As the global population becomes increasingly vaccinated and exposed to prior infections, nations have begun transitioning towards the classification of SARS-CoV-2 as an endemic disease, rolling back active clinical surveillance towards decentralised antigen rapid tests, and consequently reducing sequencing of patient samples. However, SARS-CoV-2 has been shown to produce novel VOCs that can swiftly emerge and spread rapidly across populations, displacing previously dominant variants of the virus. This was observed when Delta displaced Alpha across the globe after the former’s emergence in India in Dec 2020, and again when Omicron displaced Delta at an even faster rate following its discovery in South Africa in Nov 2021. The continuing emergence of novel VOCs therefore necessitates continued vigilance on the monitoring of circulating SARS-CoV-2 variants in communities.
In a separate review paper on wastewater surveillance titled, “Making Waves: Wastewater Surveillance of SARS-CoV-2 in an Endemic Future” published in the journal Water Research, SMART researchers and collaborators found that the utility of wastewater surveillance in the near future could include 1) monitoring the trend of viral loads in wastewater for quantified viral estimates circulating in a community; 2) sampling of wastewater at the source — eg taking samples from particular neighbourhoods or buildings — for pinpointing infections in neighbourhoods and at the building level; 3) integrating wastewater and clinical surveillance for cost-efficient population surveillance; and 4) genome sequencing wastewater samples to track circulating and emerging variants in the population.
“Our experience with SARS-CoV-2 has shown that clinical testing can often only paint a limited picture of the true extent of an outbreak or pandemic. With COVID-19 becoming prevalent and with the anticipated emergence of further variants of concern, qualitative and quantitative data from wastewater surveillance will be an integral component of a cost- and resource-efficient public health surveillance programme, empowering authorities to make more informed policy decisions,” added corresponding author Janelle Thompson, associate professor at SCELSE and NTU. “Our review provides a roadmap for the wider deployment of wastewater surveillance, with opportunities and challenges that, if addressed, will enable us to not only better manage COVID-19, but also future-proof societies for other viral pathogens and future pandemics.”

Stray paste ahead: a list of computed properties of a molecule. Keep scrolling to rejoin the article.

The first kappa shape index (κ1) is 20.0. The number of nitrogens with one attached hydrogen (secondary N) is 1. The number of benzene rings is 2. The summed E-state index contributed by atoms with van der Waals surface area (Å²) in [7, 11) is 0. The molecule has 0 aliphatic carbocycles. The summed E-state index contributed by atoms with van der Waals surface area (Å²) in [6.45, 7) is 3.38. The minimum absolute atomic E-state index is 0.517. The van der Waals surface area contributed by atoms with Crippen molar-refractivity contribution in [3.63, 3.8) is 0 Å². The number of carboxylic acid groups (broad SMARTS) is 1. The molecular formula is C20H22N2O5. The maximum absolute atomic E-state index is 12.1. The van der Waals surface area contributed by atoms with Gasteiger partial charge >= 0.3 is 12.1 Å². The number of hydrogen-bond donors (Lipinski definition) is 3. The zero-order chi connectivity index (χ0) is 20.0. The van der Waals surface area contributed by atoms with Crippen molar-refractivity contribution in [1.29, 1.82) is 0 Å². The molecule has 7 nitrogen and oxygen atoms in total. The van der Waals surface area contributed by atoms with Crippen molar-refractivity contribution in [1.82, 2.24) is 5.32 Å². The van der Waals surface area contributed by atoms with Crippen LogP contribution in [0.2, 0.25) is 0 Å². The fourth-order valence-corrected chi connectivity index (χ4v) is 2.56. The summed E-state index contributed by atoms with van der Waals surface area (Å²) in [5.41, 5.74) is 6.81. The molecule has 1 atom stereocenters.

In addition, the review suggested that future wastewater research should comply with a set of standardised wastewater processing methods to reduce inconsistencies in wastewater data towards improving epidemiological inference. Methods developed in the context of SARS-CoV-2 and its analyses could be of invaluable benefit for future wastewater monitoring work on discovering emerging zoonotic pathogens — pathogens that can be transmitted from animals to humans — and for early detection of future pandemics.
Furthermore, far from being confined to SARS-CoV-2, wastewater surveillance has already been adapted for use in combating other viral pathogens. Another paper from Sep 2021 described an advance in the development of effective wastewater surveillance for dengue, Zika, and yellow fever viruses, with SMART researchers successfully measuring decay rates of these medically significant arboviruses in wastewater. This was followed by another review paper by SMART published in Jul 2022 that explored current progress and future challenges and opportunities in wastewater surveillance for arboviruses. These developments are an important first step towards establishing arbovirus wastewater surveillance, which would help policymakers in Singapore and beyond make better informed and more targeted public health measures in controlling arbovirus outbreaks such as dengue, which is a significant public health concern in Singapore.
“Our learnings from using wastewater surveillance as a key tool over the course of COVID-19 will be crucial in helping researchers develop similar methods to monitor and tackle other viral pathogens and future pandemics,” said Lee Wei Lin, first author of the SMART papers cited in this press release and Research Scientist at SMART AMR. “Wastewater surveillance has already shown promising utility in helping to fight other viral pathogens, including some of the world’s most prevalent mosquito-borne diseases, and there is significant potential for the technology to be adapted for use against other infectious viral diseases.”